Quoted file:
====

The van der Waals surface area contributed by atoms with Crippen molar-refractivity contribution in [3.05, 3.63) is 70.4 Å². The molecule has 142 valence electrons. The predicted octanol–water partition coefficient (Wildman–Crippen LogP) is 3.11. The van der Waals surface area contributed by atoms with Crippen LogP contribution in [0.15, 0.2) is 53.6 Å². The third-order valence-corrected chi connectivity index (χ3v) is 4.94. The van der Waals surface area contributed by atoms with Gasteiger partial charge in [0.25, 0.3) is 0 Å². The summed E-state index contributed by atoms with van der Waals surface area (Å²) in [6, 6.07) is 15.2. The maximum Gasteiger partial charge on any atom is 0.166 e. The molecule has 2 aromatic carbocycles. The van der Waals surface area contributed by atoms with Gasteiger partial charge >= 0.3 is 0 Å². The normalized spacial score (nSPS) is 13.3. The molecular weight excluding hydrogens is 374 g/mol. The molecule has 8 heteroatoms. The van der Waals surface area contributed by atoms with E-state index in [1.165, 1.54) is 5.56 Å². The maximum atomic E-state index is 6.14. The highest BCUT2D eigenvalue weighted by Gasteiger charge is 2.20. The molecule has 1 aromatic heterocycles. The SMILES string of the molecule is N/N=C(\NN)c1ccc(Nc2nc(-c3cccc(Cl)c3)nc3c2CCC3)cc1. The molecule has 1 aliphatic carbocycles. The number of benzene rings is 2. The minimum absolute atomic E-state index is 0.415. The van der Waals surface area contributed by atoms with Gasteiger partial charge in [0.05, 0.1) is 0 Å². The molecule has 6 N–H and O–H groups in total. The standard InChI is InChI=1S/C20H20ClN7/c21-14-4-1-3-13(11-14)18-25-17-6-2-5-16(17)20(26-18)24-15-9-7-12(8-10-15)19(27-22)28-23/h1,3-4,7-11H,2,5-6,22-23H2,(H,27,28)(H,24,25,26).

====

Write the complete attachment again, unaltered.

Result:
The van der Waals surface area contributed by atoms with Crippen molar-refractivity contribution in [3.05, 3.63) is 70.4 Å². The molecule has 142 valence electrons. The predicted octanol–water partition coefficient (Wildman–Crippen LogP) is 3.11. The van der Waals surface area contributed by atoms with Crippen LogP contribution in [0.15, 0.2) is 53.6 Å². The third-order valence-corrected chi connectivity index (χ3v) is 4.94. The van der Waals surface area contributed by atoms with Gasteiger partial charge in [0.25, 0.3) is 0 Å². The summed E-state index contributed by atoms with van der Waals surface area (Å²) in [6, 6.07) is 15.2. The maximum Gasteiger partial charge on any atom is 0.166 e. The molecule has 2 aromatic carbocycles. The van der Waals surface area contributed by atoms with Gasteiger partial charge >= 0.3 is 0 Å². The normalized spacial score (nSPS) is 13.3. The molecular weight excluding hydrogens is 374 g/mol. The molecule has 8 heteroatoms. The van der Waals surface area contributed by atoms with E-state index in [1.165, 1.54) is 5.56 Å². The maximum atomic E-state index is 6.14. The highest BCUT2D eigenvalue weighted by Gasteiger charge is 2.20. The molecule has 1 aromatic heterocycles. The SMILES string of the molecule is N/N=C(\NN)c1ccc(Nc2nc(-c3cccc(Cl)c3)nc3c2CCC3)cc1. The molecule has 1 aliphatic carbocycles. The number of benzene rings is 2. The minimum absolute atomic E-state index is 0.415. The van der Waals surface area contributed by atoms with Gasteiger partial charge in [0.05, 0.1) is 0 Å². The molecule has 6 N–H and O–H groups in total. The standard InChI is InChI=1S/C20H20ClN7/c21-14-4-1-3-13(11-14)18-25-17-6-2-5-16(17)20(26-18)24-15-9-7-12(8-10-15)19(27-22)28-23/h1,3-4,7-11H,2,5-6,22-23H2,(H,27,28)(H,24,25,26).